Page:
Bringing Evidence to the Stretcher Side

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Excerpt

Evidence-based practice (EBP) is an expectation for health care clinicians. Although we do not yet have evidence upon which to base all practices, the volume of evidence is large and growing daily. So much so that not only is the sheer volume of evidence overwhelming but there is the dilemma of whether the evidence is of adequate quality to influence practice as well. There is also the quandary of contradictory evidence. Most clinicians do not have the time or the foundation of knowledge necessary to review and evaluate all of the evidence. Fortunately, there are many groups devoted to evaluating evidence and making recommendations via EBP guidelines.
The Advanced Emergency Nursing Journal website (www.AENJournal.com) has long had a menu of “Guidelines & Scientific Statements” to direct readers to EBP resources for emergency care. However, many EBP resources are created by other specialties, even though they contain valuable guidance for emergency care. To address these issues, the Advanced Emergency Nursing Journal has established a repository of abstracted EBP guidelines on the journal website and pertinent guidelines from nonemergency care sources are included. The repository is easy to access via a large red banner located near the top of the web page, titled “Evidence Based Practice Guidelines for Emergency Care.” Each guideline has been abstracted to extract the most salient points for emergency care; links to the full documents are also included. The collection is growing so let us know about additional guidelines of interest to advanced practice registered nurses in emergency care.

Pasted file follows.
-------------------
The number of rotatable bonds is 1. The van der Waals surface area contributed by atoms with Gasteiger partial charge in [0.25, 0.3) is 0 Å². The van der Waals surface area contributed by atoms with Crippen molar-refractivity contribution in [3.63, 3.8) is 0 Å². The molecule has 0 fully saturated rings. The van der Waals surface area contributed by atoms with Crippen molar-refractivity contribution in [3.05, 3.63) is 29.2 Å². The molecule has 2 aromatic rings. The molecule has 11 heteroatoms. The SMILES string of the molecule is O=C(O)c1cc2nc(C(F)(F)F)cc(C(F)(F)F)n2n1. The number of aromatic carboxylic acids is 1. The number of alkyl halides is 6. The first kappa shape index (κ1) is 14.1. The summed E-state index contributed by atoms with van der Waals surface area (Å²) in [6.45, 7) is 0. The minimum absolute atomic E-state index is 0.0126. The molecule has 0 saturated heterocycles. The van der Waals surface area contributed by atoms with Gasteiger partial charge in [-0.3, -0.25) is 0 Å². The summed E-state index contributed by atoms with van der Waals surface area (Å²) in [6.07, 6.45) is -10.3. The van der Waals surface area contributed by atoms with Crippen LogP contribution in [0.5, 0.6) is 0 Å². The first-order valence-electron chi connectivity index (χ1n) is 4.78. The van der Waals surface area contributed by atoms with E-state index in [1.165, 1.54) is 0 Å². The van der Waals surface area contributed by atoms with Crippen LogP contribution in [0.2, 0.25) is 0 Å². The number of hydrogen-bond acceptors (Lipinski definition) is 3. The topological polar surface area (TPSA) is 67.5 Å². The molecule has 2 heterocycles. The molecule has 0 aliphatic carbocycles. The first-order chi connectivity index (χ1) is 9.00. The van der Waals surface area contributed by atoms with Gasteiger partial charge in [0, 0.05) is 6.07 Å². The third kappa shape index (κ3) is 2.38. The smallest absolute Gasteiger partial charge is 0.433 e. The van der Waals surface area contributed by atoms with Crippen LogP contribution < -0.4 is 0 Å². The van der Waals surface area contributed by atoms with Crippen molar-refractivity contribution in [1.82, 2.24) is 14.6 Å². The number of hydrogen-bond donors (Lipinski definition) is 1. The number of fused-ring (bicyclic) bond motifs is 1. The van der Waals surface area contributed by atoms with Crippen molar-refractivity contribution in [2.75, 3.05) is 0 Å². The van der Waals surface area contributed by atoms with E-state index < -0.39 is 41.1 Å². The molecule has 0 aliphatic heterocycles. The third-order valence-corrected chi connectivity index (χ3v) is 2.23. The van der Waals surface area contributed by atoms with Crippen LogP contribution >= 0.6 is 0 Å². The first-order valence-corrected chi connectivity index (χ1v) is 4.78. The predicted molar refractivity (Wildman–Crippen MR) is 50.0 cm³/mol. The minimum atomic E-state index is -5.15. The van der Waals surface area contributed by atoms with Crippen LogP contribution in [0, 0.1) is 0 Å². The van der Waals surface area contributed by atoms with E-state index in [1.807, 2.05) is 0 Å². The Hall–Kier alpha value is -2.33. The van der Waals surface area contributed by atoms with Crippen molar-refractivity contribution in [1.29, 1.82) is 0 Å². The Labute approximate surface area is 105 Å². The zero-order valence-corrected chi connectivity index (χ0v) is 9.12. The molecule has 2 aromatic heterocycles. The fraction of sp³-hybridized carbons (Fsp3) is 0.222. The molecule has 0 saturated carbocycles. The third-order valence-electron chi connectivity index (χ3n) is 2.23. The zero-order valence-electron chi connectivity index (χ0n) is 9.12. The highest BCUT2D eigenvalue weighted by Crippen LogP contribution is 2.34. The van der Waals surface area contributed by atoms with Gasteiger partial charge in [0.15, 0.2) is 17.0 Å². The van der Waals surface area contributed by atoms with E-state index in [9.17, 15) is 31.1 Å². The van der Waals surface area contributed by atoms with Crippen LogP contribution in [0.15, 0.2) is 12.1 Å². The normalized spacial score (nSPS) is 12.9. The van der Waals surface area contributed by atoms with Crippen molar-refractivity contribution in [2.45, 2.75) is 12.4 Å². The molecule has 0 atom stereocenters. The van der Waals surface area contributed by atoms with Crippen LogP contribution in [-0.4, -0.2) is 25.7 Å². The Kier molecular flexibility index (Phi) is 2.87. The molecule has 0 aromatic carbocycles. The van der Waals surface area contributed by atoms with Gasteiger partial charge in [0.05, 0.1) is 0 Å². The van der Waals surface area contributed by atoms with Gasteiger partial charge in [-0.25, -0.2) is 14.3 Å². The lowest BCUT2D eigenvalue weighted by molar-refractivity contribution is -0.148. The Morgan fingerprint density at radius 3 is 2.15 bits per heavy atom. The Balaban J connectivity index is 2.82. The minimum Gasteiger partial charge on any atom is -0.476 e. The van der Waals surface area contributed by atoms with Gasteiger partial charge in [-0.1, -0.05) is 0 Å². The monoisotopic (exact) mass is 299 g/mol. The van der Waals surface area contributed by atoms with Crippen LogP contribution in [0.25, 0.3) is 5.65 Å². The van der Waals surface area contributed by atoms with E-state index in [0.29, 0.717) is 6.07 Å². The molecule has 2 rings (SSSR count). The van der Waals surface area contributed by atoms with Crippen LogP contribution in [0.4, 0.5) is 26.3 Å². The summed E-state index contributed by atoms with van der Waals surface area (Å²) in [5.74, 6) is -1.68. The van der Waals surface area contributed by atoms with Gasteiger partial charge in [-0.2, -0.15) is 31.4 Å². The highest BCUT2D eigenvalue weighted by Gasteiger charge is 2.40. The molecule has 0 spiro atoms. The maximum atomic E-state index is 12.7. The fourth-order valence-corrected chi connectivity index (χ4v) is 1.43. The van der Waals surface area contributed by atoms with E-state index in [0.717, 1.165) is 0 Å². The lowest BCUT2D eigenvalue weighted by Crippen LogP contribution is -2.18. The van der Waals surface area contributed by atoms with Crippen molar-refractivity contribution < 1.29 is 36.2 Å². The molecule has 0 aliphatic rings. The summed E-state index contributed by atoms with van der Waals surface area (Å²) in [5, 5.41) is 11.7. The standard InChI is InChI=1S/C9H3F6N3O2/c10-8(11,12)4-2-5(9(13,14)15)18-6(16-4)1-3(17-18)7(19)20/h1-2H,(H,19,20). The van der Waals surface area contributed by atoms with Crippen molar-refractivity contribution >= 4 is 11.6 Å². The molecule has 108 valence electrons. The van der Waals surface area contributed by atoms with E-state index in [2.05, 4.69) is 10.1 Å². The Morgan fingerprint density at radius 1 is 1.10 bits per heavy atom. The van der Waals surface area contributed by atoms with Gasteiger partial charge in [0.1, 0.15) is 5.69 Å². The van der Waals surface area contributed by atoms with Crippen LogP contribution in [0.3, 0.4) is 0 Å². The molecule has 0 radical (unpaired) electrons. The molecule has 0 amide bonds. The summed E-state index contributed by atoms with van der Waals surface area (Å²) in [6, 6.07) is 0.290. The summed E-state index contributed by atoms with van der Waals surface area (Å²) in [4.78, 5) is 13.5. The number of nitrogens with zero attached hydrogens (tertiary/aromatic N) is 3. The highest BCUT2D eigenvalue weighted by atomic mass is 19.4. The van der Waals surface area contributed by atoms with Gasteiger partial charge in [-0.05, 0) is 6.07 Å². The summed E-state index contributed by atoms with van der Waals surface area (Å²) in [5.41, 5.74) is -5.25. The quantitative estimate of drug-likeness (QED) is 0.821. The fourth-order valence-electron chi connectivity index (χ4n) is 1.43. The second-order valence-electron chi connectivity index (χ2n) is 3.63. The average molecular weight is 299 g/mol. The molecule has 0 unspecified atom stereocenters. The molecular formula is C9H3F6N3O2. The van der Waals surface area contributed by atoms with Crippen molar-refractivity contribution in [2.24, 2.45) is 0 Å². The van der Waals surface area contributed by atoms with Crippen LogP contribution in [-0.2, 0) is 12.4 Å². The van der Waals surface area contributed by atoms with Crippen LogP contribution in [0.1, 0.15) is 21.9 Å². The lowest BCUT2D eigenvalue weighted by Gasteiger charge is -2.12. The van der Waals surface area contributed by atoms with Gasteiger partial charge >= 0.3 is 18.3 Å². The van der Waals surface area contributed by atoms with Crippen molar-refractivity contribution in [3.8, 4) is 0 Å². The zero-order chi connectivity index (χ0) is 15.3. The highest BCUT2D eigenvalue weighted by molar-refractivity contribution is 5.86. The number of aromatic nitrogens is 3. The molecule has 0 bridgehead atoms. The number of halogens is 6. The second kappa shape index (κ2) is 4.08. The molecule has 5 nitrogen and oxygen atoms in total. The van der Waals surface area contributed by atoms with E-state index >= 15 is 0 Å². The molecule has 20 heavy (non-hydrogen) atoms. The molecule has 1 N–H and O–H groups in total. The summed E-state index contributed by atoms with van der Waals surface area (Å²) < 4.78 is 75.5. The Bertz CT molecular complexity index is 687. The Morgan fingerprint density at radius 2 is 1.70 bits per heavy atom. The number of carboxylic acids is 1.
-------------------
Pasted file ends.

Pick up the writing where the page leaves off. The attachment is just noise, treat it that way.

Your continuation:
The process for creating EBP recommendations has grown increasingly sophisticated over the past 25 years. Initially, many EBP documents' evidence included a numerous expert opinions or “this is the way we do it.” Now the scholarly rigor for guideline development has intensified considerably. In 2008, the United States Congress requested that the Institute of Medicine (IOM) identify the best methods for the creation of trustworthy guidelines (Agency for Healthcare Research and Quality [AHRQ], 2017). Subsequently, in 2011, the IOM released Clinical Practice Guidelines We Can Trust, which identifies eight standards for guideline development (see Table 1). Recently, the National Guidelines Clearinghouse (NGC) developed an instrument, the National Guideline Clearinghouse Extent Adherence to Trustworthy Standards (NEATS), to assess and rate compliance with the IOM standards for clinical guideline development. Beginning this year, the NGC will display this assessment with the guidelines on the Guidelines.gov website (AHRQ, 2017). Now, in addition to serving as a repository for guidelines developed by many different organizations, the AHRQ will provide objective information about the quality of the content.
There will always be challenges associated with providing the most up-to-date evidence-based care possible. However, we know it is worth the effort. Our patients expect, and deserve, no less from us.
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